Prime Minister Stephen Harper sat down with aboriginal leaders Friday and agreed to work on improving conditions in First Nations communities, but the chief who demanded the meeting says she will continue her liquids-only diet.

Northern Ontario’s Attawapiskat Chief Theresa Spence will still forgo solid food, her spokesperson said late Friday after the leader had a last-minute change of heart and attended a ceremonial meeting with Gov.-Gen. David Johnston at Rideau Hall.

Earlier Friday, Spence said she would boycott both Johnston’s meeting and Harper’s summit with other First Nations chiefs because she wanted them to address aboriginal leaders together in the same room.

Many had hoped that Spence would end her month-long fast after meeting with Johnston, who told her Friday night that he was concerned about her health. Some chiefs publicly urged Spence to end her protest, saying she had accomplished her goal by bringing Harper to the table.

Aboriginal Affairs Minister John Duncan said Harper’s meeting with First Nations chiefs had produced “good, frank dialogue,” but there is still more work to be done to address land claims and treaty issues.

Harper has agreed to “high-level dialogue” with Assembly of First Nations National Chief Shawn Atleo in the coming weeks, Duncan told reporters.

That will involve discussions about First Nations treaty rights, as well as education and employment opportunities for Canada’s aboriginals, Duncan said.

“We have movement, as of today,” Atleo told CTV’s News Channel after the meeting.

“It’s going to require a tremendous amount of work, but we have people calling for fundamental change and the prime minister took the time and spent the entire time with the leaders, listening respectfully and responding to the voices of our people in all of the eight areas that we put before him.”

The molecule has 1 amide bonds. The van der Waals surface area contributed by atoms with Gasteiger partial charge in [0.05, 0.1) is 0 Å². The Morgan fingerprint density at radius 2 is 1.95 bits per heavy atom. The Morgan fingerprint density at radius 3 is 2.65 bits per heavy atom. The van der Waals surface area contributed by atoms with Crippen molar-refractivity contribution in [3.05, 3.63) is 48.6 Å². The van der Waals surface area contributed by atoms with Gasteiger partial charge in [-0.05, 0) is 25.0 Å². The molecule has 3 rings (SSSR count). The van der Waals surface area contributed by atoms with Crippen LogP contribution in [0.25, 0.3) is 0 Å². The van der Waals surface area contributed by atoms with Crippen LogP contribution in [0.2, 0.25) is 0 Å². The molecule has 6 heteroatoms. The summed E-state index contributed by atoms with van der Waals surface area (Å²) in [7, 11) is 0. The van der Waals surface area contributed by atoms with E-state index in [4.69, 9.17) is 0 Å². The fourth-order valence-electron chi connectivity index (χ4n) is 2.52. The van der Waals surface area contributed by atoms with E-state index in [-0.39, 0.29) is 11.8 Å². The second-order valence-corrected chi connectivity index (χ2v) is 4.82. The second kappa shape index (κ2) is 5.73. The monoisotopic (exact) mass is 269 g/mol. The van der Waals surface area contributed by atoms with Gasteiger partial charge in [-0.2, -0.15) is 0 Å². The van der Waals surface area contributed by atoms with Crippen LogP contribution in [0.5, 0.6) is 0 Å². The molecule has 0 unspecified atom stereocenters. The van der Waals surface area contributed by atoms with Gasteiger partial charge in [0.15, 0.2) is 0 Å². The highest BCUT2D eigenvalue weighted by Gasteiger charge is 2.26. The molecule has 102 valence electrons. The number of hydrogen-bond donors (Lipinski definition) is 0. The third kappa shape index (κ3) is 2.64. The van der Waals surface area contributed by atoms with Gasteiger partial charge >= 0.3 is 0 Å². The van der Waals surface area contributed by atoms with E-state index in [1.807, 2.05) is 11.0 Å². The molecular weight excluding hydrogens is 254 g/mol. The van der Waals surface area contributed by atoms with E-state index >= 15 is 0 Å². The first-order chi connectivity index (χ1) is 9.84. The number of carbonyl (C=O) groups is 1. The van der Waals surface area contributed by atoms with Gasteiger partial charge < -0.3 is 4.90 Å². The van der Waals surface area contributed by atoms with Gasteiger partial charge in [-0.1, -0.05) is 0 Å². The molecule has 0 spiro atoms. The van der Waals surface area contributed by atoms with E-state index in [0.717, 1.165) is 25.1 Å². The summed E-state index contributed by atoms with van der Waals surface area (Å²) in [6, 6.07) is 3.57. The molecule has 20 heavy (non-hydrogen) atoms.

The eight “items of consensus” outlined by the AFN before the meeting with Harper were:

  • Implementing fair treaties between First Nations and the Crown
  • Resolving land claims
  • Giving First Nations a “fair share” of resource development revenues
  • Government action on issues such as missing aboriginal women, safe communities and education
  • Reconsidering legislation in the omnibus budget bill that contravenes aboriginal rights under the Canadian Constitution
  • All new federal bills and policies must comply with Section 35 of the Constitution, which protects aboriginal and treaty rights of Canada’s native people. The policies must also adhere to international human rights standards
  • Changing the fiscal relationship between First Nations and the federal government to ensure fairness and remove “arbitrary and unfair caps”
  • Direct political oversight over the relationship between First Nations and the Crown, including a dedicated cabinet committee with a secretariat within the Privy Council

While Harper and aboriginal leaders did not agree on everything discussed Friday, the prime minister has made a commitment to deal with priority issues, Atleo said.

“It feels like when the doors was perhaps closed yesterday, that door is open today and it’s not for me to negotiate for First Nations for treaty people for treaty leaders for treaty nations – that is their work. But the prime minister did commit to get on with this work in an urgent and quick fashion,” he said.